An ambulance drives across a nearly empty East 42nd Street in heavy rain and high winds in Manhattan during the outbreak of the coronavirus disease (COVID-19) in New York City, April 13, 2020.
15 children were hospitalized in New York City with an unknown disease, according to the city’s Department of Health.
Symptoms of the disease were similar to toxic shock or Kawasaki disease, with inflammation of the blood vessels.
In the past week, reports have been circulating about 100 children, mainly in Europe, who had similar symptoms.
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In New York City, the epicenter of the COVID-19 in the United States, 15 children were recently hospitalized with a disease doctors still haven’t identified. There are concerns, not yet substantiated, that it could be linked to the novel coronavirus.
The children were between the ages of two and 15 and reported vomiting, abdominal pain, and diarrhea. Over half of them needed blood pressure support and five needed mechanical ventilation.
The diagnoses, reported Monday by the New York City Department of Health, follow reports that 100 children, mostly in European countries, have been treated in hospital for a similar condition.
The symptoms included inflammation of the blood vessels, and seemed to be associated with Kawasaki disease, a rare illness that occurs in one in 10,000 children under the age of five every year. Other symptoms of Kawasaki disease include swollen hands and feet, bright red swollen lips and rashes on the torso or groin.
In the report, health officials warned city doctors to look out for the condition currently being described as “multi-system inflammatory syndrome,” and suggested ICU admission for cardiac or respiratory support may be required. There have been no reports of any deaths connected to this condition.
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Cases around the world
There is no proof that this syndrome is linked to COVID-19, and it still remains exceedingly rare. Nonetheless, the World Health Organization warned its clinical network to be alert for new cases in children.
As was the case with SARS, adults seem to be harder-hit by the new coronavirus than children. According to the CDC, only 1.7% of American COVID-19 cases occurred in children, and most of those cases have been mild.
But the timing of this small cluster of pediatric cases has given health officials pause.
In Europe, doctors have reported the same confounding condition across a number of hard-hit countries.
In Bergamo, a town in northern Italy, there are 20 purported cases at the Papa Giovanni XXIII hospital. Twelve children in the UK, who all reported the same Kawasaki-like symptoms, had to be placed in intensive care, according to the Guardian. Cases have also been reported in France, Switzerland, and Spain.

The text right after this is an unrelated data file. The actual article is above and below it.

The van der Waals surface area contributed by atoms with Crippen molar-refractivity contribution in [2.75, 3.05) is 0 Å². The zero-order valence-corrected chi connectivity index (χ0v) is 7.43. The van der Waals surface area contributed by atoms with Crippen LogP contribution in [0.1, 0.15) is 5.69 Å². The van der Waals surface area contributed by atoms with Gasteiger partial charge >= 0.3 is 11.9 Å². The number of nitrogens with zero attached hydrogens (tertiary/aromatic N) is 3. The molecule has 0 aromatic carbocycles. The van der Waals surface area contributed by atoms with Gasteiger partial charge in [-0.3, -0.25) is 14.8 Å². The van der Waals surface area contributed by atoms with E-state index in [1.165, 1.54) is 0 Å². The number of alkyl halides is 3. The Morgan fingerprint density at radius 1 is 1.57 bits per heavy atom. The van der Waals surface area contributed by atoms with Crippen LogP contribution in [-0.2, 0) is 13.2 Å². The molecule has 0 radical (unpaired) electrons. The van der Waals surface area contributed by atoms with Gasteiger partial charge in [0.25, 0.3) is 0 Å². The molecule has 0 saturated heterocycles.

Kawasaki syndrome was poorly understood even before the coronavirus pandemic, but seems to be triggered by viruses or infections, as Business Insider’s Mia Jankowicz previously reported. “Kawasaki syndrome does not have a precise cause, but in genetically predisposed children there is a triggering environmental factor, probably infectious and probably viral,” pediatrician Dr Marianna Fabi, who is treating five cases at Bologna’s Sant’Orsola-Malpighi hospital, told Il Corriere Della Sera.
New York City health officials are studying a possible link with COVID-19
New York City’s health commissioner Dr. Oxiris Barbot said doctors must alert the health department if they see children with these symptoms.
Barbot told the New York Times that “even though the relationship of this syndrome to COVID-19 is not yet defined, and not all of these cases have tested positive for COVID-19 by either DNA test or serology, the clinical nature of this virus is such that we are asking all providers to contact us immediately if they see patients who meet the criteria we’ve outlined.”
Mount Sinai hospital in New York confirmed some of its pediatric patients have been experiencing these symptoms. “While it is too early to definitively say what is causing this we believe it is important to alert the public as to what we are seeing,” Dr. George Ofori, Pediatric Critical Care Director at Mount Sinai Kravis Children’s Hospital, told NBC News.
Dr. James Schneider, Director of Pediatric Critical Care at Cohen Children’s Hospital in Nassau, also told NBC his hospital has about 12 patients with similar symptoms. “It’s something we’re starting to see around the country,” Schneider said.
Parents are being urged to take children with high fever, rashes, or stomach pains to the doctor immediately.
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